It’s been awhile since I played Civilization V extensively, but its core mechanics are still what allows me to understand grand turn-based strategy games such as this, which, unsurprisingly, is very similar to it in basic concept and execution. People aren’t wrong when they voice their disappointment with how similar it is to its predecessor, laden with now and forever futuristic hexagons, on the map and even on some leaders’ dress attire, and in how it plays in general. But I feel that’s where the direct comparisons end. As it is now, it bears some elements of a fully expanded Civilization 5, yet it isn’t quite there just yet, but why would you want that, it is in space after all.
Despite that, a few renamed units here and there and different colored tile sets, and that’s Beyond Earth for you. But not quite. Beginning with techs you normally have to spend turns researching in a normal Civilization game, your workers come prepared for whatever base terrain your people have landed on, so no researching how to build mines and the like and relying on knowledge of what material swords are composed of. Most war units no longer rely on whatever available resources you have, but your grasp on your people’s attunement level with the given planet, or as they calls it - affinity.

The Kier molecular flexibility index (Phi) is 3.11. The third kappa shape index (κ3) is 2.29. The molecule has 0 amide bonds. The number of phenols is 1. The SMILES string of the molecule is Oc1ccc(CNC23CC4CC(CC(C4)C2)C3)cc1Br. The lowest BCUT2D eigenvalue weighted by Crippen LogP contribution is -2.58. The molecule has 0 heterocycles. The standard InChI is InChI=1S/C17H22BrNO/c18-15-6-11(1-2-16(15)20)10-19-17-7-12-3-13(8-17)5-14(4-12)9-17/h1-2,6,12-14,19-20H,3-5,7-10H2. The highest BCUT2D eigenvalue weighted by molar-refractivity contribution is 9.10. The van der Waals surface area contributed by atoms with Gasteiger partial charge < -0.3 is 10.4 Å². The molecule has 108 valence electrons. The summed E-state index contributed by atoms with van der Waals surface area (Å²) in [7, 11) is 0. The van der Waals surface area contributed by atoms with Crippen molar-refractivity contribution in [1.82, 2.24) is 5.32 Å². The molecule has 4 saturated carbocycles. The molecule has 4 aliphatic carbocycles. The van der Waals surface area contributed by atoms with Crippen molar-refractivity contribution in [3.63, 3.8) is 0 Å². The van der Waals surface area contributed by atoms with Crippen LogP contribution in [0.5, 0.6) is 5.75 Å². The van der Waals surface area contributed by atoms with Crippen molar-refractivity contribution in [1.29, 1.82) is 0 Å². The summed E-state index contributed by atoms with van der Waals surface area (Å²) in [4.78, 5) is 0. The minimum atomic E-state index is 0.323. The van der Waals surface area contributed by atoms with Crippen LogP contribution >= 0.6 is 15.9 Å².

If anything, Beyond Earth has made unit maintenance more convenient thanks to affinity, no longer asking for the player to build different and more able-bodied units or call back any obsolete units for an upgrade, as they all upgrade on the spot wherever they may be. Rather than a huge selection of units for you to play war with, they evolve and thus leave behind less menu clutter, so no caravels and triremes and frigates divvying your experience points gained from ravaging the handful of alien lifeforms.
What is possibly the biggest loss the game suffers from is its lack of given idiosyncrasies. No longer do you have Gandhi be an atypical aggressive jerk, you now have amalgamations of some general populaces or unions between similar peoples - “Polystralia” and “Slavic Federation,” for example. And with that, the loss of “world music” so to speak. While this game is the perfect podcast game, I, nonetheless, made sure to listen to the music, and after playing through four games, I haven’t really noticed much of a difference between the different sponsors I played as. They all sound like music that could have been in XCOM: Enemy Unknown, but dropped into this since I suppose the inclusion of aliens makes it fit.
Even if it’s more Civilization V, the push toward quests and stage-based victories make for a less aimless and more attentive game than it does its predecessor, and with that it creates a flawed near-soulless experience that does enough differently to keep my attention.